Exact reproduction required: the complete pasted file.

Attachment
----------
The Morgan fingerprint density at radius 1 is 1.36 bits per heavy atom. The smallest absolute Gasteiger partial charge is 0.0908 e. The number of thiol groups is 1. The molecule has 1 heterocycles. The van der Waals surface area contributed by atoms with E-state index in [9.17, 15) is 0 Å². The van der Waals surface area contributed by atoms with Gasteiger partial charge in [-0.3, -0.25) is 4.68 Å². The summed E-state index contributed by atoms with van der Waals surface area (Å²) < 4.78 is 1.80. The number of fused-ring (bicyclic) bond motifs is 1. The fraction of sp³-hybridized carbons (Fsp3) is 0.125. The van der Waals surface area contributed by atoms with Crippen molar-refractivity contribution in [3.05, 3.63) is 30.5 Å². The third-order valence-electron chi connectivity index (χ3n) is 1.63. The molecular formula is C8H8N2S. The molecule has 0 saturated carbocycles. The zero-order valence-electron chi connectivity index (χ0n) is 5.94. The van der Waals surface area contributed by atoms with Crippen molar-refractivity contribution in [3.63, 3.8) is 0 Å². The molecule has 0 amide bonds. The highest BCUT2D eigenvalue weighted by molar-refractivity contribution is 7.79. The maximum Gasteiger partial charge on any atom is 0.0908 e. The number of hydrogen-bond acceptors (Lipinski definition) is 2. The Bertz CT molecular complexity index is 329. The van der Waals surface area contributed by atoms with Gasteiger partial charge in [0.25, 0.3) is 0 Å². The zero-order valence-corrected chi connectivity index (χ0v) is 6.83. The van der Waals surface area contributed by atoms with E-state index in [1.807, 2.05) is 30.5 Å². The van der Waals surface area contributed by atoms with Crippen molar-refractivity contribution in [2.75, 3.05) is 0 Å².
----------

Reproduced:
The Morgan fingerprint density at radius 1 is 1.36 bits per heavy atom. The smallest absolute Gasteiger partial charge is 0.0908 e. The number of thiol groups is 1. The molecule has 1 heterocycles. The van der Waals surface area contributed by atoms with E-state index in [9.17, 15) is 0 Å². The van der Waals surface area contributed by atoms with Gasteiger partial charge in [-0.3, -0.25) is 4.68 Å². The summed E-state index contributed by atoms with van der Waals surface area (Å²) < 4.78 is 1.80. The number of fused-ring (bicyclic) bond motifs is 1. The fraction of sp³-hybridized carbons (Fsp3) is 0.125. The van der Waals surface area contributed by atoms with Crippen molar-refractivity contribution in [3.05, 3.63) is 30.5 Å². The third-order valence-electron chi connectivity index (χ3n) is 1.63. The molecular formula is C8H8N2S. The molecule has 0 saturated carbocycles. The zero-order valence-electron chi connectivity index (χ0n) is 5.94. The van der Waals surface area contributed by atoms with Crippen molar-refractivity contribution in [3.63, 3.8) is 0 Å². The molecule has 0 amide bonds. The highest BCUT2D eigenvalue weighted by molar-refractivity contribution is 7.79. The maximum Gasteiger partial charge on any atom is 0.0908 e. The number of hydrogen-bond acceptors (Lipinski definition) is 2. The Bertz CT molecular complexity index is 329. The van der Waals surface area contributed by atoms with Gasteiger partial charge in [0.25, 0.3) is 0 Å². The zero-order valence-corrected chi connectivity index (χ0v) is 6.83. The van der Waals surface area contributed by atoms with E-state index in [1.807, 2.05) is 30.5 Å². The van der Waals surface area contributed by atoms with Crippen molar-refractivity contribution in [2.75, 3.05) is 0 Å².